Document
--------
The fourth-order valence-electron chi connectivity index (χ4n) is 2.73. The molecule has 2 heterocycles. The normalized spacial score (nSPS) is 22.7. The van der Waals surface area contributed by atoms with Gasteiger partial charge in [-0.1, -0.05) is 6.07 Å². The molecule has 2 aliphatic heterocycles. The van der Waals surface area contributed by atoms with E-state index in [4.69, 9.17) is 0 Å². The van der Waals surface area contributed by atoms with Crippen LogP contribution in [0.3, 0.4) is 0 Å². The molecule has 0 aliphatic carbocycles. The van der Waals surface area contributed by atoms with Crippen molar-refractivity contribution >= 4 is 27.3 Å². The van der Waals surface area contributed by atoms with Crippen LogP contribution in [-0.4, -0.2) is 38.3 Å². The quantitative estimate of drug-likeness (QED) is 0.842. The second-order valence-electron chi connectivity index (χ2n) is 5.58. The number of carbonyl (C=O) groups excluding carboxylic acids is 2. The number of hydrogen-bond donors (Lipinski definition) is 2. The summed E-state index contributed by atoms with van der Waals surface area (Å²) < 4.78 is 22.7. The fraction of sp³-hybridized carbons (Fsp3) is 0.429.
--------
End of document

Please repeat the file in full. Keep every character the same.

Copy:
The fourth-order valence-electron chi connectivity index (χ4n) is 2.73. The molecule has 2 heterocycles. The normalized spacial score (nSPS) is 22.7. The van der Waals surface area contributed by atoms with Gasteiger partial charge in [-0.1, -0.05) is 6.07 Å². The molecule has 2 aliphatic heterocycles. The van der Waals surface area contributed by atoms with E-state index in [4.69, 9.17) is 0 Å². The van der Waals surface area contributed by atoms with Crippen LogP contribution in [0.3, 0.4) is 0 Å². The molecule has 0 aliphatic carbocycles. The van der Waals surface area contributed by atoms with Crippen molar-refractivity contribution >= 4 is 27.3 Å². The van der Waals surface area contributed by atoms with Crippen LogP contribution in [-0.4, -0.2) is 38.3 Å². The quantitative estimate of drug-likeness (QED) is 0.842. The second-order valence-electron chi connectivity index (χ2n) is 5.58. The number of carbonyl (C=O) groups excluding carboxylic acids is 2. The number of hydrogen-bond donors (Lipinski definition) is 2. The summed E-state index contributed by atoms with van der Waals surface area (Å²) < 4.78 is 22.7. The fraction of sp³-hybridized carbons (Fsp3) is 0.429.